complete a written questionnaire designed to assess
patterns of behavior by means of the Tokai University Type A
Pattern Scale [
]. Based on the answers, the subjects
were categorized as having either type A or type B
behavior patterns. Health Practice Index (HPI)  scores
were also measured to assess lifestyle.
Student’s paired t test was performed to compare mood
status before and after Tai Chi exercise. Values were
considered to be significantly different when p \ 0.05.
The D, A–H, F, and C scores of the type A behavioral
group showed a statistically significant decrease after Tai
Chi exercise. This was reflected in a statistically significant
decrease in the TMD score. These findings suggest that,
particularly for individuals with type A characteristics, Tai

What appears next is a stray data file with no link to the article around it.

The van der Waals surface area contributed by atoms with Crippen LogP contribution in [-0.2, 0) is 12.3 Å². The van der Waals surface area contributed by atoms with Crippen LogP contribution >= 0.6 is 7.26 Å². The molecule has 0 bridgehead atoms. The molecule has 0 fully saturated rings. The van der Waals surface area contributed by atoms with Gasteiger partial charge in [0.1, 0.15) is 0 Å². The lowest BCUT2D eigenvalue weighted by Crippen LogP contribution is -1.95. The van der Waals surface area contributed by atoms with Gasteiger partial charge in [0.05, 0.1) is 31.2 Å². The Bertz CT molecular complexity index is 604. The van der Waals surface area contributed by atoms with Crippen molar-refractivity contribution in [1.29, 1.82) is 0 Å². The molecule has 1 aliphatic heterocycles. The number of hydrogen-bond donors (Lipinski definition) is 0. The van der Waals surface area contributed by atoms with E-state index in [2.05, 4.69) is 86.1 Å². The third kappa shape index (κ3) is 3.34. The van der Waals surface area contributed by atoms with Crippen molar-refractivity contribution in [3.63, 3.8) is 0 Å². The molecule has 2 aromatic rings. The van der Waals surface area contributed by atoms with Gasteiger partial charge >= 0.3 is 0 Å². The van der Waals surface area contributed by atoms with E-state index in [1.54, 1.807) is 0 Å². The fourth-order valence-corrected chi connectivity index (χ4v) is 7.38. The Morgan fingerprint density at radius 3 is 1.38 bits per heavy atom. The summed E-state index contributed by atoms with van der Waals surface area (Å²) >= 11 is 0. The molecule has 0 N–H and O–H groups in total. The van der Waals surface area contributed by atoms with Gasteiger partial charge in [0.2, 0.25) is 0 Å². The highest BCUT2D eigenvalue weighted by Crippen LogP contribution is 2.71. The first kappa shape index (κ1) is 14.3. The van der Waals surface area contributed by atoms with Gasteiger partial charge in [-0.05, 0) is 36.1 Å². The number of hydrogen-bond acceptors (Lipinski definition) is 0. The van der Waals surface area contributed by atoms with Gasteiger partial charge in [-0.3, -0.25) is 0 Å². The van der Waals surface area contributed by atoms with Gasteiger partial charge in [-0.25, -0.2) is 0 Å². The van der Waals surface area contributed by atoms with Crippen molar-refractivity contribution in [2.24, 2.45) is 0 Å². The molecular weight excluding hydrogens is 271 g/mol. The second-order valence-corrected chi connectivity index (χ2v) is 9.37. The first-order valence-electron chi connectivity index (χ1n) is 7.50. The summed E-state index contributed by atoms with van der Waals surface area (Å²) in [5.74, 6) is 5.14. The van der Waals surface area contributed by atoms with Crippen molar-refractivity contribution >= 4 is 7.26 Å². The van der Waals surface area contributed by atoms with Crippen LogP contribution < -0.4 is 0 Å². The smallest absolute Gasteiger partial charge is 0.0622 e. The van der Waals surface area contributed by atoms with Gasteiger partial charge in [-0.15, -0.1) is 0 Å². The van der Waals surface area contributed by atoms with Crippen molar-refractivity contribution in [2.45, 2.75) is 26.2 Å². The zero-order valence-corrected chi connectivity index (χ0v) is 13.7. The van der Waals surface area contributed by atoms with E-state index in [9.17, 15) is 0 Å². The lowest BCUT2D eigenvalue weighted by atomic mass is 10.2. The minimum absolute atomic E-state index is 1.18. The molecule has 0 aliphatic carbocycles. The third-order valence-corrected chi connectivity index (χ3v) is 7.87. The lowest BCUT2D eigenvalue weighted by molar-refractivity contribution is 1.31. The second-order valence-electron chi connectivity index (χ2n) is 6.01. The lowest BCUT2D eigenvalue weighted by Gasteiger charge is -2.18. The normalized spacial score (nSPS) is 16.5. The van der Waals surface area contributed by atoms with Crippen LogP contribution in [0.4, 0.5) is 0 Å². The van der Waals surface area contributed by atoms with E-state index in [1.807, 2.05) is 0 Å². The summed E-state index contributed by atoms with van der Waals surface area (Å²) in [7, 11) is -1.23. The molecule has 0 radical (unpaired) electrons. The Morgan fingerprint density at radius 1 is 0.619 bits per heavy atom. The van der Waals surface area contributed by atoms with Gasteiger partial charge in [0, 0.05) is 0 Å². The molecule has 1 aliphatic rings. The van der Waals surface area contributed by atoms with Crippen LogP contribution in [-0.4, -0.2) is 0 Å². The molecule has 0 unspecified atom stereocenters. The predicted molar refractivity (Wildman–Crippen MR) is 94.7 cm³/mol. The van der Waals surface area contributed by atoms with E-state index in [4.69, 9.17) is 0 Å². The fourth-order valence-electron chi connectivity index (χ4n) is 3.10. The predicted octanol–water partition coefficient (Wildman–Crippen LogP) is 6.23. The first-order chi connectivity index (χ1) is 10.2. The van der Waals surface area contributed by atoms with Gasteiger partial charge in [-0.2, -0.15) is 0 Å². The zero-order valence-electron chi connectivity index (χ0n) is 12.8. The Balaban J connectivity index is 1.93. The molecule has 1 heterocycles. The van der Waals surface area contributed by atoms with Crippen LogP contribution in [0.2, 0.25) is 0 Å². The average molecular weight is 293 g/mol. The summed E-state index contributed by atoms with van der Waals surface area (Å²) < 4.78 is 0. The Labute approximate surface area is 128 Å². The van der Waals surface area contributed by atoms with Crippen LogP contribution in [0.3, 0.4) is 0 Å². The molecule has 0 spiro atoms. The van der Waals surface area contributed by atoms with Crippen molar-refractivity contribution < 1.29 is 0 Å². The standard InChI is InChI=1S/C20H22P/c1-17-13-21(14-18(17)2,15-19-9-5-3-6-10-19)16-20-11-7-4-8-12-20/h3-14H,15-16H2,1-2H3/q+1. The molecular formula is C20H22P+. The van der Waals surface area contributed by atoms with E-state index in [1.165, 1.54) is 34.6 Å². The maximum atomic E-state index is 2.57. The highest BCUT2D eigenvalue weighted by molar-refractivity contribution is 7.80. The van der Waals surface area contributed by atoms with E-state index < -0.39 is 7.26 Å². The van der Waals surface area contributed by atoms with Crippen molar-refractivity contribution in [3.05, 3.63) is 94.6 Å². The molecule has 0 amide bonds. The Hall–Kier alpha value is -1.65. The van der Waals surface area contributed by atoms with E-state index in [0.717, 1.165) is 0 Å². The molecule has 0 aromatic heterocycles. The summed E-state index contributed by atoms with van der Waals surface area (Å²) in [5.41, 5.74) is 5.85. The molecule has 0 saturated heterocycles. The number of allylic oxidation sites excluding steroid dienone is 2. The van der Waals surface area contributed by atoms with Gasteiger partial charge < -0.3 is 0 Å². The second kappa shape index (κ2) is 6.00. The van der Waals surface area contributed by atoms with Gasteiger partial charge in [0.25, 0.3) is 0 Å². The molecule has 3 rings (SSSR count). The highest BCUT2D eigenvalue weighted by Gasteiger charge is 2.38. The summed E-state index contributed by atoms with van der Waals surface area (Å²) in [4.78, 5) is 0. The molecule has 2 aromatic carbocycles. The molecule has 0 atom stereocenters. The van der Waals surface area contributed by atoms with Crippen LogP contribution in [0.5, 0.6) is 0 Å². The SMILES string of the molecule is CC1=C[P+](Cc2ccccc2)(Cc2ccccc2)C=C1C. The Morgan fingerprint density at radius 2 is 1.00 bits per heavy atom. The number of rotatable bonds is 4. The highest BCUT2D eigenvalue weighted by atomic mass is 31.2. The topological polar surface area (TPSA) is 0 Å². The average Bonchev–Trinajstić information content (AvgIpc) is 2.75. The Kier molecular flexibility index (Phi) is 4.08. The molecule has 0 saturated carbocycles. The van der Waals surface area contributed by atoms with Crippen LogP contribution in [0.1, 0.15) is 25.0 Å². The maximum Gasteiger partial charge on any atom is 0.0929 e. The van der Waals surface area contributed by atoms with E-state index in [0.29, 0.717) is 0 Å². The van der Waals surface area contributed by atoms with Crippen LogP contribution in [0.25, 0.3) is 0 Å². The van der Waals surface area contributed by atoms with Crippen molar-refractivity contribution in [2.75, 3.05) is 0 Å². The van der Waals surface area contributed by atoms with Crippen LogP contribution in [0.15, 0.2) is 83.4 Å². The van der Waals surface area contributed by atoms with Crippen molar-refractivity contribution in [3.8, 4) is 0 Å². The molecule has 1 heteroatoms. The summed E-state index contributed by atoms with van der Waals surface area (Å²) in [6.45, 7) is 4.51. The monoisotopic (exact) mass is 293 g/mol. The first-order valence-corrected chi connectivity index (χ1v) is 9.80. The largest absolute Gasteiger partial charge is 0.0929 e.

Chi improves mood. Tai Chi is a mind–body exercise with
breath control, relaxation, and meditation [
] that may,
therefore, soothe impatient individuals. In contrast, for type
B individuals, who are characteristically calm by nature,
Where applicable, values are given as the mean ± standard deviation
the mood effects of Tai Chi are less obvious. A previous
study found significantly higher POMS scores for
individuals with type A characteristics [
]. In our study,
before the Tai Chi exercise (baseline), the POMS scores in
question (D, A–H, F, and C) tended to be somewhat higher
in the behavioral type A group than in the type B group, but
this difference was not statistically significant. However,
the lack of effect in the type B group may have resulted
from a small sample size (n = 8). Larger populations are
needed for future studies. In addition, since the intensity of
Tai Chi exercise is comparable to that of brisk walking [
these results could also be interpreted as resulting from
mere physical activity. However, in a number of previous
studies, POMS scores were found not to be affected by
brisk walking [
We failed to find any significant change in the T–A